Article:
Determinants of first choice of healthcare provider for treatment in Uganda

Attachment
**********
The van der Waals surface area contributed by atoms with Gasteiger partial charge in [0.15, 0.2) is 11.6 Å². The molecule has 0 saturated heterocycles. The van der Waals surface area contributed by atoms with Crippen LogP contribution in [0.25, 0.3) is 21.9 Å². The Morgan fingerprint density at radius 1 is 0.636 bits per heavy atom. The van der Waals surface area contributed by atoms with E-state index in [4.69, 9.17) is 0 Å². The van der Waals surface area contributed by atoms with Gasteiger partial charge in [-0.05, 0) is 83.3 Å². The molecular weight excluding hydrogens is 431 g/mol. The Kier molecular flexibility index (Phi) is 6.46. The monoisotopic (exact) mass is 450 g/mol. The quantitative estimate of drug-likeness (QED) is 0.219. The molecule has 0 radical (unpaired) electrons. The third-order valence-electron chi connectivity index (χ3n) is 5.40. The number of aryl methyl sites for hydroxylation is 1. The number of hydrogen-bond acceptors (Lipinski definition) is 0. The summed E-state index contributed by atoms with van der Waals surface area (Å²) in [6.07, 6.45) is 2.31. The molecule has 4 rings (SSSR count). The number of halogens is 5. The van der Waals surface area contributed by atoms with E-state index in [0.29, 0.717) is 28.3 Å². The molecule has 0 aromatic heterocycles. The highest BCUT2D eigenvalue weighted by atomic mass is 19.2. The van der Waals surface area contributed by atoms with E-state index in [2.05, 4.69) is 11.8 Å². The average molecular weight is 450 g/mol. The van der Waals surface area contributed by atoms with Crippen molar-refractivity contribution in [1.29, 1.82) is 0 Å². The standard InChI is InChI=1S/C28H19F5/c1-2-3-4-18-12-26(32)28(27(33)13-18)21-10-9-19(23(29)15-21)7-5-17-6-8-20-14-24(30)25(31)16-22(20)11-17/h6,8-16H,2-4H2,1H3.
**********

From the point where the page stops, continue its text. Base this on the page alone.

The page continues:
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The inappropriate first choice of healthcare provider has been associated with risks such as wastage of money, drug resistance, and masking symptoms of diseases, disability and death. The main objective of this study was to examine the determinants of first choice of healthcare provider for treatment in Uganda. The study used secondary data sourced from the National Service Delivery Survey (2015) conducted by UBOS. First choice of healthcare provider was the dependent variable grouped under three categories; Government, private, and other health facilities. The analysis was done using frequency distributions and summary statistics at the univariate level, a Two-way table with measures of association and Pearson Chi-square Test at bivariate level and Multinomial Logit model at the multivariate level. The results show that 1 in every 10 (10%) persons sought treatment from non-prescriptive sources such as relatives/friends, shops, witch doctors, and self-medication. Up to 18% of the respondents were not satisfied with the quality of healthcare provided, 43% of the respondents rated distance to the health facilities as long. At the multivariate stage the results show that; The first choice of healthcare provider for people living in smaller households (1 to 3 members) were more likely to be non-prescriptive sources (others) compared to the formal public facility (RRR=0.706). People not satisfied with the quality of healthcare were more likely to use non-prescriptive sources as the first choice instead of government healthcare (RRR=0.516). Respondents who rated distance to first choice of healthcare as far were those who went to Government health facility (RRR=0.150). People who could afford to pay for medical services had a reduced likelihood for using Government healthcare (RRR=0.009). In conclusion, quality satisfaction, household size, household head education level, residence, transport mean, distance rating to healthcare, and payment/cost of medical services had an influence on the respondents’ first choice of healthcare provider for treatments. In order to reduce inappropriate choices for first healthcare when people fall sick, the policymakers should come up with sustained Information Education and Communication (IEC) program to cause mindset change. Also, the government should appropriately equip the health facilities and continually employ newer technologies that improve the quality of care.